I was awake before sparrow’s fart Saturday morning. I was on the road before those little birds opened their little eyes, shook their little wings and snapped one off. You might like to read this well articulated piece, “Do Sparrow’s Fart?“, composed by the proprietor of a bed and breakfast in South Africa.

Darcy (@Darcy1968) and I had organised this trip to Carrington Falls in Budderoo National Park to take some photographs. The Carrington Falls are quite impressive. I first saw them in 1973 and once more years later. My wife and I went to the falls for a recce a few weeks back to check the roads and walking track possibilities.

Darcy wondered if I could make it to his home by 4.00AM. I was close.

Twitters from @darcy1968

Darcy likes to capture the light at dawn so it was an early start. A couple of our previous excursions are documented here and there. Amazing that all of these wonderful places are within a 40 minute or so drive from our homes.

My alarm went off at 3.00AM. I brewed coffee, had a shower, dressed in the clothes I had neatly arranged before I went to sleep so I would not be fumbling for them in the dark, ate some yoghurt, fed Sootie, drank the coffee, grabbed a couple of bananas, applied some blockout cream on my face and neck, whispered goodbye to Shao Ping, and set off in our little car.

I left home about 3.32AM and arrived at Darcy’s home at 4.03AM. Not many cars on the road at that time. A fisherman towing a boat and a newspaper delivery truck. That was about it. I observed speed limits. Losing your driver’s license is not an option in my town as decent public transport is almost non-existent. You cannot rely on it.

Collected Darcy and we drove west from his home up Jamberoo Mountain Pass. Going up is fine. Going down is hairy. It is a single lane road in a couple of sections as parts of the outer lane have slipped down the mountain side and are no more. I street viewed the journey the night before and the street view is interrupted at the half way point. I am not surprised. It is a dangerous road.

We reached Carrington Falls and drove into the camping area, probably waking the few campers there, and then decided to head over to the Falls. We had a look at the Falls and agreed that the light was not good. We did not take any photographs at the Falls themselves. It was overcast and misty. We headed over to a site called Nellies Glen. It was good. The light was improving although the lack of blue sky was an annoyance. Video footage of Nellies Glen.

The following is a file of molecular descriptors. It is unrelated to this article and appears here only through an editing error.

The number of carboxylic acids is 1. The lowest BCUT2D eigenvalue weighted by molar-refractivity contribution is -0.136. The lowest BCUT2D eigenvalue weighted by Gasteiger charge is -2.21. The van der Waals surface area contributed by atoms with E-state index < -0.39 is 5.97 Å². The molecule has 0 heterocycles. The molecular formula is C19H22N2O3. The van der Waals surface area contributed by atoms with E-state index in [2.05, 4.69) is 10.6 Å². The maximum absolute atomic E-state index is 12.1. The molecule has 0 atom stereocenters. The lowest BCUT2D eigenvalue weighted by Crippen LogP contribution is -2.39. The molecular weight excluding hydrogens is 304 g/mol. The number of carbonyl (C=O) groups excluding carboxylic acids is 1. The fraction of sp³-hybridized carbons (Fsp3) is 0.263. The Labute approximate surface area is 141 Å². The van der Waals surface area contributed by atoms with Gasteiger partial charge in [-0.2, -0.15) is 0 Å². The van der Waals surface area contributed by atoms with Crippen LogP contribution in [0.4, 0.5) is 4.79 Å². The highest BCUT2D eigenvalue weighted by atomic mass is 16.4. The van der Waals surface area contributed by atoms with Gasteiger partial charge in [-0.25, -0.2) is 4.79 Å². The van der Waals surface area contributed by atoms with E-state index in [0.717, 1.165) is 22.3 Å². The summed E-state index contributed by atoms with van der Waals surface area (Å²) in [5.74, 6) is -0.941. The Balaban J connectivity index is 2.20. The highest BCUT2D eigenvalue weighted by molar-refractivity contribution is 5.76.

Darcy unpacked his workhorse Nikon camera and lenses and I whipped out my Canon SX20. Darcy really enjoys photography. He appreciates great photography and is always on the lookout for opportunities to capture that defining moment.

Nellies Glen in Budderoo National Park

We took photographs, experimenting with all that photography stuff… ISO, aperture, shutter speed, etc. Darcy also experimented with different lenses. The overcast skies made photography challenging. I used a little cheat for a number of photographs. I used the “Sunset” preset on the camera as it enhances the colour of the scene.

We walked from one spot to the next. We walked over to Warris Chair Lookout and we attempted to make it to Missingham Steps however there were two obstacles. One was a gut feeling that I had that we had missed a path as we were walking away from the Kangaroo Valley and tracking alongside farming properties in a northerly direction. I was proved wrong as a map later showed that the path eventually did a 180 degree turn. Secondly, we reached a spot which was completely flooded due to the incessant rain during this rather wintry summer. We turned back. The Missingham Steps can be saved for another day.

Darcy Moore by termite mound Budderoo National Park

We talked about photography, the essence of the image,Darcy’s recent trip to Denmark, turning students around, Christopher Hitchins, religion, Peter Fitzsimmons, HSC results, populations, my fear of edges (not heights ~ I have jumped out of aircraft), growing up, and much, much more. Darcy is a prolific reader. Truly prolific. I need to read more. Books, that is. Darcy often punctuated our conversation with questions prefixed by “Have you read…” and more often than not my reply was “no.” Tsk.

We decided to go for a drive and explore more. We stopped by Robertson Pie Shop to buy some pies to take home and we had a couple of pies for breakfast/lunch. Not long after that we started making our way back to Darcy’s home. We shared a coffee at Darcy’s home. Darcy conjures a nice brew. We sat and sieved through our images to see which we would publish. I took 200+ photographs and picked out the ones in the gallery added below. Darcy took a couple of photographs of yours truly as well. I flared them and they appear thus.

John Larkin at Budderoo National Park as taken by Darcy Moore

Darcy published some of his excellent photographs to his account with Flickr: Nellies Glen 1 | Nellies Glen 2 | Live Wire | Resting |

Two words that drew our conversational attention during the walk were “concatenate” and “ornery“. Are they part of your vocabulary?

How lucky am I? Many of you access Darcy virtually via his mindful Twitter feed and award winning blog. I have Darcy on tap each time we share a brew, visit our homes, go out and take photographs. Extraordinary really. I consider myself most fortunate. Thank you Darcy.